After my recent post recommending the book ‘Darling You Can’t do Both’ by Janet Kestin and Nancy Vonk, I’ve gotten so many requests for more book recommendations.
Below are a few of my recent work/career favorites.
We’d love to hear yours!
Comment below and we’ll add them to the list.
I heard about this book at a networking event. A group of women I was with could not stop talking about how it had changed the way they approached tough conversations at work, presented their ideas and even dressed.
Of course, I immediately downloaded it from audible and proceeded to binge listen over the next 2 days.
And, just like the women that evening, I can say that this book has had a profound impact on my life. Specifically, an exercise of imagining my ideal self 20 years in the future has stuck with and continues to be something I rely on when I’m playing small.
Excerpt from publisher’s overview: Sheryl Sandberg’s Lean In gave many women new awareness about what kinds of changes they need to make to become more successful; yet most women need help implementing them. In the tradition of Brené Brown’s Daring Greatly, Playing Big provides real, practical tools to help women quiet self-doubt, identify their callings, “unhook” from praise and criticism, unlearn counterproductive good girl habits, and begin taking bold action.
If you’ve been burning the candle at both ends chasing your dream or climbing the corporate ladder and are physically and emotionally exhausted, this book is for you.
In her book, Thrive: The Third Metric to Redefining Success and Creating a Life of Well-Being, Wisdom and Wonder, Arianna Huffington talks candidly about her wake up call, which came in the form of a broken cheekbone and a gash over her eye after a fall brought on by exhaustion.
Huffington explores the challenges that many of us face in juggling a busy career and our families. She also dishes up real talk about our society’s pursuit of power and money.
Excerpt from publisher’s overview: As more and more people are coming to realize, there is far more to living a truly successful life than just earning a bigger salary and capturing a corner office. Our relentless pursuit of the two traditional metrics of success–money and power–has led to an epidemic of burnout and stress-related illnesses, and an erosion in the quality of our relationships, family life, and, ironically, our careers. In being connected to the world 24/7, we’re losing our connection to what truly matters. Our current definition of success is, as Thrive shows, literally killing us. We need a new way forward.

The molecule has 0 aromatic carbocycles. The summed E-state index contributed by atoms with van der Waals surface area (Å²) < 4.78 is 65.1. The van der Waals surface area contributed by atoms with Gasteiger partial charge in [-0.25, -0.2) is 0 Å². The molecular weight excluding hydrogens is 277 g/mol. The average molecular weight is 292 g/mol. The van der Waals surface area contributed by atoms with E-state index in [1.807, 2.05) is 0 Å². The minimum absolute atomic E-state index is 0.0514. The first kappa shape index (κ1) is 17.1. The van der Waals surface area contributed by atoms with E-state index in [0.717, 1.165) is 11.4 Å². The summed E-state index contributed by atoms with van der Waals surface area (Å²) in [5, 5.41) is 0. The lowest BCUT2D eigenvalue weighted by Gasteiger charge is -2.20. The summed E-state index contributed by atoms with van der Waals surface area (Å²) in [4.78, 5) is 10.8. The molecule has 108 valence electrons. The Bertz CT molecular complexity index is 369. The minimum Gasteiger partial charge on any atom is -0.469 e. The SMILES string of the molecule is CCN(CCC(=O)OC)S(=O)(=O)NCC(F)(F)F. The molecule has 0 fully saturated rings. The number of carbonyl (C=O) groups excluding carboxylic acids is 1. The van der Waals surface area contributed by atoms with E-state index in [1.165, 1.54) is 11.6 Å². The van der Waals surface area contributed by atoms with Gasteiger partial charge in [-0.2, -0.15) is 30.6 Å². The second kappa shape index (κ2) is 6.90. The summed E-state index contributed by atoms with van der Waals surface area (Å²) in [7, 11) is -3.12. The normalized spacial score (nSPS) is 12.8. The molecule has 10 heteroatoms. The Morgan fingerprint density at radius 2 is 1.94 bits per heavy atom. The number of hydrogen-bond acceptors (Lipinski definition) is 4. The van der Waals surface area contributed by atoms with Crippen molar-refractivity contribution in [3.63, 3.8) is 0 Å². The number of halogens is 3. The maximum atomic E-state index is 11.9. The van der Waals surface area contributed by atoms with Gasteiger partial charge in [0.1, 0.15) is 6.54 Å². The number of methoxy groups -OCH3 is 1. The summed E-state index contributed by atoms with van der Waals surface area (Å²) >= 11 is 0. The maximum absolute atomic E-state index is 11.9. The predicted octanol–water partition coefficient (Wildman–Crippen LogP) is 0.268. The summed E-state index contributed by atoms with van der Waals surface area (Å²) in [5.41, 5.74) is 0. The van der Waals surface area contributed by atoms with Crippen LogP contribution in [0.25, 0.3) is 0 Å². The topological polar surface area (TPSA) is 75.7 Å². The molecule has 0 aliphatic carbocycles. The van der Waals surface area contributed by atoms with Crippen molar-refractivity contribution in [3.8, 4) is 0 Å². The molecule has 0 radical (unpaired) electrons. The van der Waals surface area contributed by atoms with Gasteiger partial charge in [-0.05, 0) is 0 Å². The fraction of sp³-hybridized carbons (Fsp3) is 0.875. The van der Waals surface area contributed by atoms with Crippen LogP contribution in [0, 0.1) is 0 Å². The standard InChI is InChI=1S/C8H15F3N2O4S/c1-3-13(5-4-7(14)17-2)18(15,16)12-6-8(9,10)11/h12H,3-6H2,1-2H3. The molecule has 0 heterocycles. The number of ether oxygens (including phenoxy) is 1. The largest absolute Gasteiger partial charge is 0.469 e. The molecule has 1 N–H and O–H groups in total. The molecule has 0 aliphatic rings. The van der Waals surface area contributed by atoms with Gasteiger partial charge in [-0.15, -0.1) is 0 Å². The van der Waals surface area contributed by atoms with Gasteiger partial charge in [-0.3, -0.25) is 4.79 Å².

Who hates small talk? 🙋 Networking in a room full of strangers? 🙋 I think that’s most of us, right?
Vanessa Van Edwards, a self described recovering awkward person, has your back. In her book, Captivate: The Science of Succeeding with People, Van Edwards explains the science behind social behavior, trust, storytelling, and popularity. She then outlines hacks that are scientifically proven (let me repeat s c i e n t i f i c a l l y proven) to help ‘improve your interpersonal intelligence, make a killer first impression, and build rapport quickly and authentically in any situation—negotiations, interviews, parties, and pitches.’
Excerpt from publisher’s overview: As a human behavior investigator, Vanessa Van Edwards studies the hidden forces that drive our behavior patterns in her lab—and she’s cracked the code. In Captivate she shares a wealth of valuable shortcuts, systems and behavior hacks for taking charge of their interactions at work, at home, and in any social situation. These aren’t the people skills you learned in school.
Ever had a man take your idea and pitch it as his own? That would be what Jessica Bennett author of Feminist Fight Club calls ‘Bropropriating. How about a guy interrupting you to explain something you know far more about than he does? Yep, that would Mansplaining.
Excerpt from publisher’s overview: Part manual, part manifesto, Feminist Fight Club is a hilarious yet incisive guide to navigating subtle sexism at work, providing real-life career advice and humorous reinforcement for a new generation of professional women
Creativity, Inc. is a fascinating look at how the most creative companies in the the world do what they do. Whether you work in a creative field or not, the thinking, processes and advice in this book can make our work better…and a lot more fun.
Also, the story behind the magic of Toy Story has made watching endless animated movies with the Littles much more entertaining.
Excerpt from publisher’s overview: Creativity, Inc. is a book for managers who want to lead their employees to new heights, a manual for anyone who strives for originality, and the first-ever, all-access trip into the nerve center of Pixar Animation—into the meetings, postmortems, and “Braintrust” sessions where some of the most successful films in history are made. It is, at heart, a book about how to build a creative culture—but it is also, as Pixar co-founder and president Ed Catmull writes, “an expression of the ideas that I believe make the best in us possible.”